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US Economy: The United States of Indebted America

By many measures, the American economy is booming. Yet that's not always translating into stronger financial health for a large share of US consumers.

One-third of Americans are weighed down by overdue debt, meaning their outstanding payments are in arrears and have been handed off to debt collectors, according to new research from The Urban Institute. That's not a healthy situation for households because overdue debt can lower one's credit score, making it harder to finance purchases such as a home or car while also making it more expensive to borrow money.

The problem is worse in some regions of the country, especially those where health insurance coverage is sparser, incomes are lower and the share of nonwhite households is higher, according to the Urban Institute's data. Almost one in five households have medical debt in collections, a sign of how many Americans struggle with the cost of health care, including those insurance.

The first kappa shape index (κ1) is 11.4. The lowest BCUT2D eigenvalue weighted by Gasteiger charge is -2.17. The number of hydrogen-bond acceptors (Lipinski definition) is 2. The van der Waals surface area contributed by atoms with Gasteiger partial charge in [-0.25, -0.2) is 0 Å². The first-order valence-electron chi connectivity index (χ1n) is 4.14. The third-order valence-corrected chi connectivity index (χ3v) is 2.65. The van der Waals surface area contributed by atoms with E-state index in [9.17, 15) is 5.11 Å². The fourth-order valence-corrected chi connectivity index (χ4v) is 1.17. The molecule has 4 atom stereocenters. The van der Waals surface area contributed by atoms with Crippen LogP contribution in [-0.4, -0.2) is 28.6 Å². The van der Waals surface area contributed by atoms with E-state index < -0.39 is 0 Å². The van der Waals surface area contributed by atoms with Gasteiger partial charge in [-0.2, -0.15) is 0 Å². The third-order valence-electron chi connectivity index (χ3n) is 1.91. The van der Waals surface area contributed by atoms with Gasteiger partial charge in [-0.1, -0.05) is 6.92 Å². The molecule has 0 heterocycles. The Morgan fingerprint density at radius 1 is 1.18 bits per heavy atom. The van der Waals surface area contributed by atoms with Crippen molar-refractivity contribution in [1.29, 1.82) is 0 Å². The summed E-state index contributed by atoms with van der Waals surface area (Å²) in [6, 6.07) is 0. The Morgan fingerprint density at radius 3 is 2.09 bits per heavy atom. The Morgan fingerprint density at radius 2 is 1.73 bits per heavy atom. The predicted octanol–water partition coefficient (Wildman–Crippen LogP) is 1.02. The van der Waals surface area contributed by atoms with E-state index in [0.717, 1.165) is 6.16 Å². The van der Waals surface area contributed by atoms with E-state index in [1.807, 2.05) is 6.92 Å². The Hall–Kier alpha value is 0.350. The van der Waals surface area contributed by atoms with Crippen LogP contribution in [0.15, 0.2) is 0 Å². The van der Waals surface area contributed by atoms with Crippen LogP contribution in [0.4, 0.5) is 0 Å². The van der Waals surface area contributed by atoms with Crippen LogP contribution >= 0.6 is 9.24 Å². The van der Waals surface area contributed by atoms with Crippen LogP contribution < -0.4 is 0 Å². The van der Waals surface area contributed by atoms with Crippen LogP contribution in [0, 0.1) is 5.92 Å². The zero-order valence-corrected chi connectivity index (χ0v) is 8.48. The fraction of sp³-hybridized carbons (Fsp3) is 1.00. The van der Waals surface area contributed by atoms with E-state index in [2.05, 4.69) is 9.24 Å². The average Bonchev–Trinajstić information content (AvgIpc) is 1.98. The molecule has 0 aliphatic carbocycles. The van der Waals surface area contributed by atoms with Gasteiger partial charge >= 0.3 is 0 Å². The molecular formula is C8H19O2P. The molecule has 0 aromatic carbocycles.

That's not only a personal challenge but a community issue because those indebted households may struggle to pay their property taxes or rent on time.

"I don't think people understand how pervasive this is," said Signe-Mary McKernan, a Urban Institute senior fellow and co-director of its Opportunity and Ownership Initiative. "This matters to individuals, but our research shows it matters a great deal to the communities they live in."

She added, "When families have little to no savings and have a disruption, they're more likely to miss bills and get evicted. That's very expensive for cities."

Read more: The United States of Indebted America - CBS News

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